Uganda Peoples Congress

Government jams Monitor radio, site


The government has jammed the signal of 93.3 KFM, a sister media outlet of Daily/Sunday Monitor, for independently relaying results from Thursday's elections.

Monitor Publications Ltd (MPL), owners of KFM and publishers of Daily/Sunday Monitor, independently tallied results at their Namuwongo offices and relayed them on KFM and the paper's website.

The results showed a much closer race between President Museveni and key challenger Kizza Besigye of FDC compared to those being released by the Electoral Commission. The government consequently blocked the website ( and jammed the KFM signal.

While announcing provisional results on Saturday morning, EC Chairman Badru Kiggundu said: "I have heard some centres claiming to release results. I would like those centres to refrain because they are not the legal institution mandated to do that."

He did not give reasons for his order and neither did he say which centres he was referring to. But MPL Managing Director Conrad Nkutu said Internal Affairs Minister Ruhakana Rugunda told him on Friday that the security agencies had indeed jammed KFM and blocked the website but that all would be fine quickly. "He promised yesterday [Saturday] that the blocking and jamming would be reversed but only the website is unblocked," Mr Nkutu said.

He said the KFM engineers told him that the signal of Radio Uganda (now UBC-Radio) was being overmodulated and beamed into the KFM studio-to-transmitter link in order to weaken and jam the KFM signal. "Many listeners have reported that for the past two days when they tune to KFM they either hear Radio Uganda or Radio Sapientia or static noise or KFM's signal but heavily interfered with by static," Nkutu said.

He added: "We appreciate that government was uncomfortable with our independent tallying of results but it is not prohibited by the laws. It was legal. We find it unfortunate that security agencies have resorted to illegally jamming our radio's signal and blocking our website. We also find it strange that security agencies can make repeated promises to the minister of Internal Affairs to unjam the radio signal and yet a day later it still has not been done."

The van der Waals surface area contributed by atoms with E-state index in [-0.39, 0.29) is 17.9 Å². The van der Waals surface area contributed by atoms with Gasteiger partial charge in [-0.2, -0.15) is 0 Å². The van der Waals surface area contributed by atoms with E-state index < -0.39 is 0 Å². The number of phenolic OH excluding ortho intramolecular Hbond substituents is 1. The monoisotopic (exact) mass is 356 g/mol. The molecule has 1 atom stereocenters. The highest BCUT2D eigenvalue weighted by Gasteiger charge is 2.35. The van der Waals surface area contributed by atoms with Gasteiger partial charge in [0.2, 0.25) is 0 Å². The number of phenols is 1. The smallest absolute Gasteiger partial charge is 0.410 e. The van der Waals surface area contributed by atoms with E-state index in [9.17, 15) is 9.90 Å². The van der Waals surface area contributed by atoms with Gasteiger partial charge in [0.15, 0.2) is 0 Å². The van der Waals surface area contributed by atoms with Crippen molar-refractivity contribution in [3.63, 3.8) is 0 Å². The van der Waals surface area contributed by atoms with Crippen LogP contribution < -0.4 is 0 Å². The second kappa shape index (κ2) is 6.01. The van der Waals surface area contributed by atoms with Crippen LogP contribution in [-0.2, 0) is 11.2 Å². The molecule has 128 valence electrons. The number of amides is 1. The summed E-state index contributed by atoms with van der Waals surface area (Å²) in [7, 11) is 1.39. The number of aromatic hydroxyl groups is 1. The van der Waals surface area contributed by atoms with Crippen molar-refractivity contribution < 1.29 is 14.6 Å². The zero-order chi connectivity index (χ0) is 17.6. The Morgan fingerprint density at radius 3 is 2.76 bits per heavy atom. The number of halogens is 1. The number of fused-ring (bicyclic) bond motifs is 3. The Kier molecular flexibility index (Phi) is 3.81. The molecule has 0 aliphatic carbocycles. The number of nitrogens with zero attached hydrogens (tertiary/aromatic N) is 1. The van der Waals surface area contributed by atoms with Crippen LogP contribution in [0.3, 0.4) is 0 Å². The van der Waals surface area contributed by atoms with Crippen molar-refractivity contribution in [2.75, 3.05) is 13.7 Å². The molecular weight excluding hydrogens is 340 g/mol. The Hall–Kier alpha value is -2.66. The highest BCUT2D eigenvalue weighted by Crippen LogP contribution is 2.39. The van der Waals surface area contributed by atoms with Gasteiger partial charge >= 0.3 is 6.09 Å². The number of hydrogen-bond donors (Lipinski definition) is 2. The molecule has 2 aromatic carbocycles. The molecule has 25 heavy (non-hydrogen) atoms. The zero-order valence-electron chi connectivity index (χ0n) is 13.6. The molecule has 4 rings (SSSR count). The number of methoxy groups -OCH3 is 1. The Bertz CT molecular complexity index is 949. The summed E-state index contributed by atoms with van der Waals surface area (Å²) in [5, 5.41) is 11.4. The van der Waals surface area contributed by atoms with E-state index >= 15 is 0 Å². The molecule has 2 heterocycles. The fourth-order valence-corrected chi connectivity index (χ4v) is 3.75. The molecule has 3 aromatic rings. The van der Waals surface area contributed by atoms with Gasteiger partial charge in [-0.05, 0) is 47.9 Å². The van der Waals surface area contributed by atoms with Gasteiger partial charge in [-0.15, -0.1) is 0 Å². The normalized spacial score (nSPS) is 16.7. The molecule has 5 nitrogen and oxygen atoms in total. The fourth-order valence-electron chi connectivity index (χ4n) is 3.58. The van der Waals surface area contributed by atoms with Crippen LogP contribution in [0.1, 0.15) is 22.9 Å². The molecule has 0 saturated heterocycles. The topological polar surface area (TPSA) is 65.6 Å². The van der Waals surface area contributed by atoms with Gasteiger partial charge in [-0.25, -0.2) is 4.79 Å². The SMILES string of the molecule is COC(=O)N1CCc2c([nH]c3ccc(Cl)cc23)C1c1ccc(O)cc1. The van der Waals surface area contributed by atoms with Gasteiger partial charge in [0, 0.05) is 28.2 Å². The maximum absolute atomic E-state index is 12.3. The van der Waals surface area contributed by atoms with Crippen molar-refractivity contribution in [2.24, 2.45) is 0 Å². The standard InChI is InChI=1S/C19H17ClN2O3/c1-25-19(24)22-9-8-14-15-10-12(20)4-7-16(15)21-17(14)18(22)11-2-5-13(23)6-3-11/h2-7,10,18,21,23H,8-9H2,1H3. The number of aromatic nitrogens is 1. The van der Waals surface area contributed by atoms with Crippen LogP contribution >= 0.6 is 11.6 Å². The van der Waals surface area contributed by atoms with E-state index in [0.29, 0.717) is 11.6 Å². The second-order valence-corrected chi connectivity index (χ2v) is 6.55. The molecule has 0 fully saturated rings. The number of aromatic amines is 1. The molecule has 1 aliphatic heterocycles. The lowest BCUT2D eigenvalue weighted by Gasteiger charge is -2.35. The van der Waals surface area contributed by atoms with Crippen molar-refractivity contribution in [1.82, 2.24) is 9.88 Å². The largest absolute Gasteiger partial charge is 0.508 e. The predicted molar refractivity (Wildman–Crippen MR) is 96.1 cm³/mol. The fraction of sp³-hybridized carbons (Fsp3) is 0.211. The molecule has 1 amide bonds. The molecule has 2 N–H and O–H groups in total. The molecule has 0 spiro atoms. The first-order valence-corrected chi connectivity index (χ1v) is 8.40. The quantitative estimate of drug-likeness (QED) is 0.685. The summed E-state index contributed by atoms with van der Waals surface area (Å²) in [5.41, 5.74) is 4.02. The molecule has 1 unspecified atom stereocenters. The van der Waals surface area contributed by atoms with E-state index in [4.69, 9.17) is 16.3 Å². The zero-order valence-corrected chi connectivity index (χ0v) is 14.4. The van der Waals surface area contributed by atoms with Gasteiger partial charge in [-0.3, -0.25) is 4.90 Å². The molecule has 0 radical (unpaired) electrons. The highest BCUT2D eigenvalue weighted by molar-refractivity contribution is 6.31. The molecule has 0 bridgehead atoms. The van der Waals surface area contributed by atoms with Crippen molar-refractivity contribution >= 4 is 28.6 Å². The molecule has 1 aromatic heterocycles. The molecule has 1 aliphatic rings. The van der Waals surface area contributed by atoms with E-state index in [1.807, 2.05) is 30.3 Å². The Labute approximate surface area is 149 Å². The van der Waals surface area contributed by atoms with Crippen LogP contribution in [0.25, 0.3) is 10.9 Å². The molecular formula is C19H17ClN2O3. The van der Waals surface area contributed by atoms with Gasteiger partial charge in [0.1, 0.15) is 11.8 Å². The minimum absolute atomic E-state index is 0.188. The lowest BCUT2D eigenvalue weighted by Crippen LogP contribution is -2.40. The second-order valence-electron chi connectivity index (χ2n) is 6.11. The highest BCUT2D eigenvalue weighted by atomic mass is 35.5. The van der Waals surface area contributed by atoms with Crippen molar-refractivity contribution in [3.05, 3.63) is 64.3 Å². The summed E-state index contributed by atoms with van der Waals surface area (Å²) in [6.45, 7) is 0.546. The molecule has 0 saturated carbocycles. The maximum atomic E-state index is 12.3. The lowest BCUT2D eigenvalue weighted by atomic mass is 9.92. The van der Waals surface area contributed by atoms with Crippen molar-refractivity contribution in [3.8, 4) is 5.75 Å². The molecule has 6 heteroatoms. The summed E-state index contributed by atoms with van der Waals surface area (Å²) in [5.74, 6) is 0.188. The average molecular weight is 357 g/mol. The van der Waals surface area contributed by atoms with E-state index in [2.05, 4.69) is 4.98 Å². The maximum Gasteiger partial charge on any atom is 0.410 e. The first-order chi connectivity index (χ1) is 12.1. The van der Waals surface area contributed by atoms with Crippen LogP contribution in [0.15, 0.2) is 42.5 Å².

Nkutu said he had last spoken to Dr Rugunda at 5 p.m. yesterday and he had promised all would be fine immediately but by the time we went to press last night the station was still jammed.

"This action by government, if not corrected, will make us seek legal redress because we are losing revenue," the MD said. The New York-based Committee to Protect Journalists has protested the government's actions. "We are deeply troubled that [Daily] Monitor's website and KFM are inaccessible during this important time," said Ms Ann Cooper, executive director of CPJ. "Ugandan authorities must ensure that independent media are able to report on the election results without interference, censorship, or reprisals."

Information Minister James Buturo declined to comment on allegations that KFM's frequency was jammed. "It would not surprise me," he told CPJ. "The radio station has been doing what it is not supposed to do by law. The work of announcing results is the work of the Electoral Commission." He added that reporting independent results before they are officially confirmed "could lead to public disorder".

Buturo also denied that the Daily Monitor website was blocked by the government. "They're just trying to save face [after being] at the forefront of campaigning for the opposition.""